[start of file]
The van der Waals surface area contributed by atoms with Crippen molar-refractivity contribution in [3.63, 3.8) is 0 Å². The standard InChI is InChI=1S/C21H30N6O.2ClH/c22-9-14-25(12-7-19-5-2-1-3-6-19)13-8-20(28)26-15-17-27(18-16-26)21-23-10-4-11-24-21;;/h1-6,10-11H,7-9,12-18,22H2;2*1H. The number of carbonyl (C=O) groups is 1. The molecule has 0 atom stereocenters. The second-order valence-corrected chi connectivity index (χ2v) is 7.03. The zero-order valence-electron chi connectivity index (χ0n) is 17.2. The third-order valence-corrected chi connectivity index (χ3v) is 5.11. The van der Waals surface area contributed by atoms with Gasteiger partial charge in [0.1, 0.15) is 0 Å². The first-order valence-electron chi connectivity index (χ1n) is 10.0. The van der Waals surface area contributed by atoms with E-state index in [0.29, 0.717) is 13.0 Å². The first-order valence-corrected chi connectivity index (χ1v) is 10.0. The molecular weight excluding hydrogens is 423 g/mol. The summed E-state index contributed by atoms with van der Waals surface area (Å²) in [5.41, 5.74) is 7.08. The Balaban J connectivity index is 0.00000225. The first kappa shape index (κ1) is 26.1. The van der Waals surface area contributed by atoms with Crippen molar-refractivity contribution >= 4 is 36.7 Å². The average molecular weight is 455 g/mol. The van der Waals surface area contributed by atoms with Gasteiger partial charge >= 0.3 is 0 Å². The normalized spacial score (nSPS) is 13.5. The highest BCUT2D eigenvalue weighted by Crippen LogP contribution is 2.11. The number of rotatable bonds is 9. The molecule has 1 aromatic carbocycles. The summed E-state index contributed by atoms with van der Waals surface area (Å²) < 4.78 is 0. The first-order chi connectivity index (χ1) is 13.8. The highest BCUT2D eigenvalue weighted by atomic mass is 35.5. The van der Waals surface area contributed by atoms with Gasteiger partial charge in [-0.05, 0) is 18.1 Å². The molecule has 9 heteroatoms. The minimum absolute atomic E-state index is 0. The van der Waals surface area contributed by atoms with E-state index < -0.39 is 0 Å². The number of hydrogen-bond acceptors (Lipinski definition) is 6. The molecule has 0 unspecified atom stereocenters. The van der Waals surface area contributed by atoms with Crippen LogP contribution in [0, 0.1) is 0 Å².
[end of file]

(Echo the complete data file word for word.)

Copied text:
The van der Waals surface area contributed by atoms with Crippen molar-refractivity contribution in [3.63, 3.8) is 0 Å². The standard InChI is InChI=1S/C21H30N6O.2ClH/c22-9-14-25(12-7-19-5-2-1-3-6-19)13-8-20(28)26-15-17-27(18-16-26)21-23-10-4-11-24-21;;/h1-6,10-11H,7-9,12-18,22H2;2*1H. The number of carbonyl (C=O) groups is 1. The molecule has 0 atom stereocenters. The second-order valence-corrected chi connectivity index (χ2v) is 7.03. The zero-order valence-electron chi connectivity index (χ0n) is 17.2. The third-order valence-corrected chi connectivity index (χ3v) is 5.11. The van der Waals surface area contributed by atoms with Gasteiger partial charge in [0.1, 0.15) is 0 Å². The first-order valence-electron chi connectivity index (χ1n) is 10.0. The van der Waals surface area contributed by atoms with E-state index in [0.29, 0.717) is 13.0 Å². The first-order valence-corrected chi connectivity index (χ1v) is 10.0. The molecular weight excluding hydrogens is 423 g/mol. The summed E-state index contributed by atoms with van der Waals surface area (Å²) in [5.41, 5.74) is 7.08. The Balaban J connectivity index is 0.00000225. The first kappa shape index (κ1) is 26.1. The van der Waals surface area contributed by atoms with Crippen molar-refractivity contribution >= 4 is 36.7 Å². The average molecular weight is 455 g/mol. The van der Waals surface area contributed by atoms with Gasteiger partial charge >= 0.3 is 0 Å². The normalized spacial score (nSPS) is 13.5. The highest BCUT2D eigenvalue weighted by Crippen LogP contribution is 2.11. The number of rotatable bonds is 9. The molecule has 1 aromatic carbocycles. The summed E-state index contributed by atoms with van der Waals surface area (Å²) < 4.78 is 0. The first-order chi connectivity index (χ1) is 13.8. The highest BCUT2D eigenvalue weighted by atomic mass is 35.5. The van der Waals surface area contributed by atoms with Gasteiger partial charge in [-0.05, 0) is 18.1 Å². The molecule has 9 heteroatoms. The minimum absolute atomic E-state index is 0. The van der Waals surface area contributed by atoms with E-state index < -0.39 is 0 Å². The number of hydrogen-bond acceptors (Lipinski definition) is 6. The molecule has 0 unspecified atom stereocenters. The van der Waals surface area contributed by atoms with Crippen LogP contribution in [0, 0.1) is 0 Å².